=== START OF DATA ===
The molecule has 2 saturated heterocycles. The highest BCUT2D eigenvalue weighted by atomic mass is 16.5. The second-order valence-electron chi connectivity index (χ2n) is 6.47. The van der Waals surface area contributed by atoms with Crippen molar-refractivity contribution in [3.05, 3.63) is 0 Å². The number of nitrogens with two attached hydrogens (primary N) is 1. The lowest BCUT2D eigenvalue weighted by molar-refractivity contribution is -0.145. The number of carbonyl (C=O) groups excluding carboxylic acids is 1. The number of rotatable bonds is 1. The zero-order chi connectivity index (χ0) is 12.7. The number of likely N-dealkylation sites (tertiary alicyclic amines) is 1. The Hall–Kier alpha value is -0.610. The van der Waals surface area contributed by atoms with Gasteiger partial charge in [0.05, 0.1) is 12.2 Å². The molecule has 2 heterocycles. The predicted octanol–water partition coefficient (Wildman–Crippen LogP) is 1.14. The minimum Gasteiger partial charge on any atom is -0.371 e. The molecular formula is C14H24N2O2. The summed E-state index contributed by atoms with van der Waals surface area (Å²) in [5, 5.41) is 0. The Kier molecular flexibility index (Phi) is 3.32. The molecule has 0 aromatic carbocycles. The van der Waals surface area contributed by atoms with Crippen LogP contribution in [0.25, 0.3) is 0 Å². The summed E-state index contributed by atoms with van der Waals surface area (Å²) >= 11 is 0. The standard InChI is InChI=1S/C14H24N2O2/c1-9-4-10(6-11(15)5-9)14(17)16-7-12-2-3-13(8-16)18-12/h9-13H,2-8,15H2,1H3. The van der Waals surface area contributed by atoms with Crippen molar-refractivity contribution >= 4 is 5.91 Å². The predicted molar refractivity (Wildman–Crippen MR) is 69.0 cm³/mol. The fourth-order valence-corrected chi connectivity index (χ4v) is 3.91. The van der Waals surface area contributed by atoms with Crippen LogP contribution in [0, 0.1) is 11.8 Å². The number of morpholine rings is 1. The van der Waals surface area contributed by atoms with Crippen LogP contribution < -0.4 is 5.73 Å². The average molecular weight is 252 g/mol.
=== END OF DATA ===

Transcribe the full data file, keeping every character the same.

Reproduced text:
The molecule has 2 saturated heterocycles. The highest BCUT2D eigenvalue weighted by atomic mass is 16.5. The second-order valence-electron chi connectivity index (χ2n) is 6.47. The van der Waals surface area contributed by atoms with Crippen molar-refractivity contribution in [3.05, 3.63) is 0 Å². The number of nitrogens with two attached hydrogens (primary N) is 1. The lowest BCUT2D eigenvalue weighted by molar-refractivity contribution is -0.145. The number of carbonyl (C=O) groups excluding carboxylic acids is 1. The number of rotatable bonds is 1. The zero-order chi connectivity index (χ0) is 12.7. The number of likely N-dealkylation sites (tertiary alicyclic amines) is 1. The Hall–Kier alpha value is -0.610. The van der Waals surface area contributed by atoms with Gasteiger partial charge in [0.05, 0.1) is 12.2 Å². The molecule has 2 heterocycles. The predicted octanol–water partition coefficient (Wildman–Crippen LogP) is 1.14. The minimum Gasteiger partial charge on any atom is -0.371 e. The molecular formula is C14H24N2O2. The summed E-state index contributed by atoms with van der Waals surface area (Å²) in [5, 5.41) is 0. The Kier molecular flexibility index (Phi) is 3.32. The molecule has 0 aromatic carbocycles. The van der Waals surface area contributed by atoms with Crippen LogP contribution in [0.25, 0.3) is 0 Å². The summed E-state index contributed by atoms with van der Waals surface area (Å²) >= 11 is 0. The standard InChI is InChI=1S/C14H24N2O2/c1-9-4-10(6-11(15)5-9)14(17)16-7-12-2-3-13(8-16)18-12/h9-13H,2-8,15H2,1H3. The van der Waals surface area contributed by atoms with Crippen molar-refractivity contribution >= 4 is 5.91 Å². The predicted molar refractivity (Wildman–Crippen MR) is 69.0 cm³/mol. The fourth-order valence-corrected chi connectivity index (χ4v) is 3.91. The van der Waals surface area contributed by atoms with Crippen LogP contribution in [0, 0.1) is 11.8 Å². The number of morpholine rings is 1. The van der Waals surface area contributed by atoms with Crippen LogP contribution < -0.4 is 5.73 Å². The average molecular weight is 252 g/mol.